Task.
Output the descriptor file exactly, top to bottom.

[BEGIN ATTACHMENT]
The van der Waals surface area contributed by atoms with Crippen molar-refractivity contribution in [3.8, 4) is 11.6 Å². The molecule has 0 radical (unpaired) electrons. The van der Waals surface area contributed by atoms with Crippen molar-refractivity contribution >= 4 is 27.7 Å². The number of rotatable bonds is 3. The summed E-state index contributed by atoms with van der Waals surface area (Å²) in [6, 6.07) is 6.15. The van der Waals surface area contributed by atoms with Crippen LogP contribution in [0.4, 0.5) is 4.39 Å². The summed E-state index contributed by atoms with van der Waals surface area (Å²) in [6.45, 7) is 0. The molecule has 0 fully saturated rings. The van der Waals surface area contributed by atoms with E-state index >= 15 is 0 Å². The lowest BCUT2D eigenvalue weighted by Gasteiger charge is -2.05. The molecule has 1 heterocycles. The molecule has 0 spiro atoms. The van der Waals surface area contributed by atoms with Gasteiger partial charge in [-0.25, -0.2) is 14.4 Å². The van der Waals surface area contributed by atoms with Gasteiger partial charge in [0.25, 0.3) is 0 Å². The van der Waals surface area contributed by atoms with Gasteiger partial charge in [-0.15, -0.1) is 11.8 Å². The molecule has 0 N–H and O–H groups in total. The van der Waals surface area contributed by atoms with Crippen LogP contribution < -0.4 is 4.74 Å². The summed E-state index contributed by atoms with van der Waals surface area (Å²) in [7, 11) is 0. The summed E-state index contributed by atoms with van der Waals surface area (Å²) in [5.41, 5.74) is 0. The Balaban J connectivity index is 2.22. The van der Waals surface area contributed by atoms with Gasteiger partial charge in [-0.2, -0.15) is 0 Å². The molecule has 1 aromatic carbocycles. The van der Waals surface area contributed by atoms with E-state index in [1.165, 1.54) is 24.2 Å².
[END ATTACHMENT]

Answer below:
The van der Waals surface area contributed by atoms with Crippen molar-refractivity contribution in [3.8, 4) is 11.6 Å². The molecule has 0 radical (unpaired) electrons. The van der Waals surface area contributed by atoms with Crippen molar-refractivity contribution >= 4 is 27.7 Å². The number of rotatable bonds is 3. The summed E-state index contributed by atoms with van der Waals surface area (Å²) in [6, 6.07) is 6.15. The van der Waals surface area contributed by atoms with Crippen LogP contribution in [0.4, 0.5) is 4.39 Å². The summed E-state index contributed by atoms with van der Waals surface area (Å²) in [6.45, 7) is 0. The molecule has 0 fully saturated rings. The van der Waals surface area contributed by atoms with E-state index >= 15 is 0 Å². The lowest BCUT2D eigenvalue weighted by Gasteiger charge is -2.05. The molecule has 1 heterocycles. The molecule has 0 spiro atoms. The van der Waals surface area contributed by atoms with Gasteiger partial charge in [-0.25, -0.2) is 14.4 Å². The van der Waals surface area contributed by atoms with Gasteiger partial charge in [0.25, 0.3) is 0 Å². The van der Waals surface area contributed by atoms with Gasteiger partial charge in [-0.15, -0.1) is 11.8 Å². The molecule has 0 N–H and O–H groups in total. The van der Waals surface area contributed by atoms with Crippen LogP contribution < -0.4 is 4.74 Å². The summed E-state index contributed by atoms with van der Waals surface area (Å²) in [7, 11) is 0. The summed E-state index contributed by atoms with van der Waals surface area (Å²) in [5.41, 5.74) is 0. The Balaban J connectivity index is 2.22. The van der Waals surface area contributed by atoms with Gasteiger partial charge in [-0.2, -0.15) is 0 Å². The molecule has 1 aromatic carbocycles. The van der Waals surface area contributed by atoms with E-state index in [1.165, 1.54) is 24.2 Å².